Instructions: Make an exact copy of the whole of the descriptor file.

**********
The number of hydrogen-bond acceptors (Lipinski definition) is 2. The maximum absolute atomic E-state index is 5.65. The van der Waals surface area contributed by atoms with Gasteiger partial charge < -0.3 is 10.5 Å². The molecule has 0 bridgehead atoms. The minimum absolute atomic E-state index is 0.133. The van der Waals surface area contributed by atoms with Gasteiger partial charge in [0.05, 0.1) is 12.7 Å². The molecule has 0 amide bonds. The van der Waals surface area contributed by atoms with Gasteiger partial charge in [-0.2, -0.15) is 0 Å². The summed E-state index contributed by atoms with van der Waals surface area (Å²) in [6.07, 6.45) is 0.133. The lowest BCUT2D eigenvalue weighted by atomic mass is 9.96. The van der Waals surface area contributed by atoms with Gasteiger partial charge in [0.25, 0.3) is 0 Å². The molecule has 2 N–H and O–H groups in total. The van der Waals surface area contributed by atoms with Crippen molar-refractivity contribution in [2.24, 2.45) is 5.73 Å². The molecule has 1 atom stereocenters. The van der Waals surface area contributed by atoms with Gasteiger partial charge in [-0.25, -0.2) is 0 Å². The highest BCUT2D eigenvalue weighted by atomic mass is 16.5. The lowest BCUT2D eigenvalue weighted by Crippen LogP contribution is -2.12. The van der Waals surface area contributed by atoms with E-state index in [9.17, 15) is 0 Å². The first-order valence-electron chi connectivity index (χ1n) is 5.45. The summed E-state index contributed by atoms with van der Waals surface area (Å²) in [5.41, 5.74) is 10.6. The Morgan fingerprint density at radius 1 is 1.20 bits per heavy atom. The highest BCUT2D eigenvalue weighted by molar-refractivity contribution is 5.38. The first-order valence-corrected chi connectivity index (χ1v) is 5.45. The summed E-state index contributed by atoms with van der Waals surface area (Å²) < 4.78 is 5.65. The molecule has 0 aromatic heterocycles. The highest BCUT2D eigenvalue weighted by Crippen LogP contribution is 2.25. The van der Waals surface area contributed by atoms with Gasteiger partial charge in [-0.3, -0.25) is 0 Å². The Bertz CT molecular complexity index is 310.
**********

The number of hydrogen-bond acceptors (Lipinski definition) is 2. The maximum absolute atomic E-state index is 5.65. The van der Waals surface area contributed by atoms with Gasteiger partial charge < -0.3 is 10.5 Å². The molecule has 0 bridgehead atoms. The minimum absolute atomic E-state index is 0.133. The van der Waals surface area contributed by atoms with Gasteiger partial charge in [0.05, 0.1) is 12.7 Å². The molecule has 0 amide bonds. The van der Waals surface area contributed by atoms with Gasteiger partial charge in [-0.2, -0.15) is 0 Å². The summed E-state index contributed by atoms with van der Waals surface area (Å²) in [6.07, 6.45) is 0.133. The lowest BCUT2D eigenvalue weighted by atomic mass is 9.96. The van der Waals surface area contributed by atoms with Gasteiger partial charge in [0.25, 0.3) is 0 Å². The molecule has 2 N–H and O–H groups in total. The van der Waals surface area contributed by atoms with Crippen molar-refractivity contribution in [2.24, 2.45) is 5.73 Å². The molecule has 1 atom stereocenters. The van der Waals surface area contributed by atoms with Gasteiger partial charge in [-0.25, -0.2) is 0 Å². The highest BCUT2D eigenvalue weighted by atomic mass is 16.5. The lowest BCUT2D eigenvalue weighted by Crippen LogP contribution is -2.12. The van der Waals surface area contributed by atoms with E-state index in [9.17, 15) is 0 Å². The first-order valence-electron chi connectivity index (χ1n) is 5.45. The summed E-state index contributed by atoms with van der Waals surface area (Å²) in [5.41, 5.74) is 10.6. The Morgan fingerprint density at radius 1 is 1.20 bits per heavy atom. The highest BCUT2D eigenvalue weighted by molar-refractivity contribution is 5.38. The first-order valence-corrected chi connectivity index (χ1v) is 5.45. The summed E-state index contributed by atoms with van der Waals surface area (Å²) < 4.78 is 5.65. The molecule has 0 aromatic heterocycles. The highest BCUT2D eigenvalue weighted by Crippen LogP contribution is 2.25. The van der Waals surface area contributed by atoms with Gasteiger partial charge in [-0.3, -0.25) is 0 Å². The Bertz CT molecular complexity index is 310.